I have friends that are aging Mercies in Omaha. They’re really old and not being taken care of well at all. They had to sell the hospital to help pay for the remaining nuns in the order to live. There are very few of them left and no young nuns. It’s sad. They used to run a lot of schools, a university and a hospital. They’re own their own for their retirement. They get no help from any one except people that send them money. The Diocese and the Vatican could care less about them. I live near the Ursuline convent down here. They’ve long ago sold off all the land surrounding it. ( My house is on one of the first parcels they sold after the Civil War.) They’re in a similar condition. The schools, etc are all boarded up. They run a farmer’s market in their parking lot and are active in the neighborhood association. There’s very few of them left to do any real work and they need money just to eat and keep the lights on. Meanwhile, the priests have these really fancy retirement homes and get stipends.

          • ecocatwoman says:

            My 90 year old next door neighbor was a nun. She left the order when her parents got sick. She went in when she was 16. She was lucky because her father worked for Kodak when it was going strong & he bought stock. He left her a summer house in upstate NY and one here in Florida, in additon to the stocks. Stocks are gone, summer house is sold. She gets about $300/month SS because she worked after leaving the order. A friend, also a former nun, who did well with her husband set up an annuity for my neighbor, giving her another $500/month. The Church – after years of slave labor & teaching – NOTHING. No SS, no pension, no insurance. Yeah, gotta love the Catholic Church – it really cares for its own – NOT! But she still goes to church each week.

        • ecocatwoman says:

          The NPR story this morning said it was because they had signed off on/supporter the ACA.

      • ANonOMouse says:

        “They had to sell the hospital to help pay for the remaining nuns in the order to live. There are very few of them left and no young nuns. It’s sad. They used to run a lot of schools, a university and a hospital. They’re own their own for their retirement. They get no help from any one except people that send them money. The Diocese and the Vatican could care less about them.”

        Wow….It’s the very same scenario with the Mercy sisters in my hometown. They sold off their Convent. their real estate surrounding their Convent. They are all too old to teach in the catholic schools (I don’t even think they’re wanted there) and they are all living in a small compound supported for the most part by donations. It’s heartbreaking to see those old women basically abandoned by the church they served and taught in, for basically chump change, for 100 years.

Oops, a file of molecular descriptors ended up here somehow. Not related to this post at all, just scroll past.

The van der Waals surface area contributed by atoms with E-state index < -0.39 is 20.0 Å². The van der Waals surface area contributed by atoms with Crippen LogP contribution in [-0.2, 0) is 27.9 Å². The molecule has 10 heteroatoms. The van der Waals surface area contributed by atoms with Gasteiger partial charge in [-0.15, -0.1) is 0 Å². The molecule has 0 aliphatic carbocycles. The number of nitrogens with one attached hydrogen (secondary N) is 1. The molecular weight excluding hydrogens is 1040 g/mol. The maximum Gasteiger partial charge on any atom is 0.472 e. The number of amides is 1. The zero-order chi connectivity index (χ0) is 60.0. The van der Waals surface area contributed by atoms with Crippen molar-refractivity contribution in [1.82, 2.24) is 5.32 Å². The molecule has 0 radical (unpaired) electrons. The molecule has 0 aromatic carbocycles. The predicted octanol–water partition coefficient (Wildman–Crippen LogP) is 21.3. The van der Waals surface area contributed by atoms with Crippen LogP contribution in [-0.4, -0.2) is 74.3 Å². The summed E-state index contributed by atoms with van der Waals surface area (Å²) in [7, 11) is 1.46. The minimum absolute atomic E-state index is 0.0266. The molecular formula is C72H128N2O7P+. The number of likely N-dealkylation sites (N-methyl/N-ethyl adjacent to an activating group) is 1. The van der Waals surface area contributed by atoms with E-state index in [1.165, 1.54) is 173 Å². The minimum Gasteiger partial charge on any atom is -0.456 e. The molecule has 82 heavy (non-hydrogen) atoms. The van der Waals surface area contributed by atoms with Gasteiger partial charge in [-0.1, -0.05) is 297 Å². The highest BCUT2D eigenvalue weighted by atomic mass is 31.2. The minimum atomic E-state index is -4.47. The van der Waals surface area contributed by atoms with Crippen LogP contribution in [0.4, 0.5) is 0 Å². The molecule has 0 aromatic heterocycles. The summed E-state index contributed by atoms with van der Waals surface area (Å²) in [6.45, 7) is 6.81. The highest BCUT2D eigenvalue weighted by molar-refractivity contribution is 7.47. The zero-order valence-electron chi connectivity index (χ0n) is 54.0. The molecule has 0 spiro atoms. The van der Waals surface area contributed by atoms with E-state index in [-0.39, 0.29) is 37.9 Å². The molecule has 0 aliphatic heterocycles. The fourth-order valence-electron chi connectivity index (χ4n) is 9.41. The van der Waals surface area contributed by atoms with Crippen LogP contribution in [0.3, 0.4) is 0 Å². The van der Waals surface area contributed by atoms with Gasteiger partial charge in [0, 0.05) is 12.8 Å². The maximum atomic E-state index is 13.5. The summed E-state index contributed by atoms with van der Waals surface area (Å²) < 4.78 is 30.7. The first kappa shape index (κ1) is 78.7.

The Dominicans here are doing better because they own an upscale private School in a very posh neighborhood. But there aren’t that many Dominican nuns left. They are a dying breed too.

      • ANonOMouse says:

        “The NPR story this morning said it was because they had signed off on/supporter the ACA.”

        That is so sad.

      • ANonOMouse says:

        Thanks for that link Eco, If Sister Simone Campbell was the Pope, Catholics wouldn’t be leaving the church in droves. She is certainly a courageous woman.

  7. Fannie says:

    We know Mitt is for keeping the Good Old Boys Club in power, just read this crap, and help stop him.

  8. foxyladi14 says:

    Wonderful post this morning BB. 🙂

  9. ecocatwoman says:

    BB sent me a link to WaPo’s story about how the average person isn’t all that into SCOTUS. Well, that sent me back to The Pew Research Center since I hadn’t visited in a couple of days. One of their latest polls ( shows that everyone, regardless of political affiliation, has made big changes in opinions on withdrawal of troops from Afghanistan. Even Repugs, for & against, are about 50/50. Pew’s Andy Kohut had an interesting piece in the NYT yesterday too:

    • bostonboomer says:

      Except that Kohut seems to be making the assumption that Romney would be better able to help the economy than Obama. I don’t think even the most ignorant American voters are that stupid. I think a big part of why Romney is so disliked it that people know he’ll only help the rich.

      • ecocatwoman says:

        Really, I didn’t get that from the article. I didn’t think he drew any conclusions, low favorability vs high unemployment – which will be the deciding factor for the undecided? Personally, I wish the Obama campaign would ask people: what is the purpose of your government? Is it to protect the people or to protect corporations? Of course, we know that both sides protect corporations, but at least Dems occasionally choose the people in some situations. The Repugs never do.

      • bostonboomer says:

        He said that Obama was highly vulnerable on the economy. If people are worried about unemployment, then that is bad for Romney IMO. Pew is a Republican outfit, don’t forget.

  10. dakinikat says:

    If you haven’t checked out this cross post at Naked Capitalism on the Collapse of the Gulf Ecosystem, you should:

    • ecocatwoman says:

      I’ve only gotten half way through it & I’m sick to my stomach. The last polls that I saw from the Gulf area is that a large majority want the offshore drilling to start again. What the hell is wrong with people? Are they so duped to believe that there will always be a “happy ending?” I can’t say that I’m surprised by these findings. I knew from day one – deep down in my gut – that this was going to be cataclysmic for all life in and around the Gulf. Okay, I’m going to go cuss up a storm now.

      • bostonboomer says:

        Most likely what’s wrong with those people is that they’re getting desperate and need jobs, so they’re not thinking long-term. They just want to survive and feed their families. That’s how we’ll all be eventually, especially if Romney gets elected.